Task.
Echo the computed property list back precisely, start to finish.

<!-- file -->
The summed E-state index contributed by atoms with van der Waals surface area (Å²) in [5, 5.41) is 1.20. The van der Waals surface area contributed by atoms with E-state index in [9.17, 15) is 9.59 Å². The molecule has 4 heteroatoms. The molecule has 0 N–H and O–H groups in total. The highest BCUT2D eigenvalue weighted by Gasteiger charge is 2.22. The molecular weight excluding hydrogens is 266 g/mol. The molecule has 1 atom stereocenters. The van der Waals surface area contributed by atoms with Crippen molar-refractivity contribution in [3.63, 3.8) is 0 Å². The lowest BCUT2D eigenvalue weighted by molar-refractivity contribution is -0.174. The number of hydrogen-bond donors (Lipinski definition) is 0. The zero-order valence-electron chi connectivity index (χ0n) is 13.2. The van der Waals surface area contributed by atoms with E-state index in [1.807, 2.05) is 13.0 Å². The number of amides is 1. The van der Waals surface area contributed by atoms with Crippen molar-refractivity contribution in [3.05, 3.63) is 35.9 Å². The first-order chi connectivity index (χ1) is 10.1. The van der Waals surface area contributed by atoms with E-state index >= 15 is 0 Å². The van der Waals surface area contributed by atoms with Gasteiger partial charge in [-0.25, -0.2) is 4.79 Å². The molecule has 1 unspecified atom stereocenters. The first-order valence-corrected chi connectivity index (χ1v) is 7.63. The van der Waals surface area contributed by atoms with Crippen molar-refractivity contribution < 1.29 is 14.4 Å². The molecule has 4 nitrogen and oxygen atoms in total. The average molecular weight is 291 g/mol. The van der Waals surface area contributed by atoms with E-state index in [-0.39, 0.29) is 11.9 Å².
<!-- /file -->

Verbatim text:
The summed E-state index contributed by atoms with van der Waals surface area (Å²) in [5, 5.41) is 1.20. The van der Waals surface area contributed by atoms with E-state index in [9.17, 15) is 9.59 Å². The molecule has 4 heteroatoms. The molecule has 0 N–H and O–H groups in total. The highest BCUT2D eigenvalue weighted by Gasteiger charge is 2.22. The molecular weight excluding hydrogens is 266 g/mol. The molecule has 1 atom stereocenters. The van der Waals surface area contributed by atoms with Crippen molar-refractivity contribution in [3.63, 3.8) is 0 Å². The lowest BCUT2D eigenvalue weighted by molar-refractivity contribution is -0.174. The number of hydrogen-bond donors (Lipinski definition) is 0. The zero-order valence-electron chi connectivity index (χ0n) is 13.2. The van der Waals surface area contributed by atoms with E-state index in [1.807, 2.05) is 13.0 Å². The number of amides is 1. The van der Waals surface area contributed by atoms with Crippen molar-refractivity contribution in [3.05, 3.63) is 35.9 Å². The first-order chi connectivity index (χ1) is 10.1. The van der Waals surface area contributed by atoms with E-state index >= 15 is 0 Å². The van der Waals surface area contributed by atoms with Gasteiger partial charge in [-0.25, -0.2) is 4.79 Å². The molecule has 1 unspecified atom stereocenters. The first-order valence-corrected chi connectivity index (χ1v) is 7.63. The van der Waals surface area contributed by atoms with Crippen molar-refractivity contribution < 1.29 is 14.4 Å². The molecule has 4 nitrogen and oxygen atoms in total. The average molecular weight is 291 g/mol. The van der Waals surface area contributed by atoms with E-state index in [-0.39, 0.29) is 11.9 Å².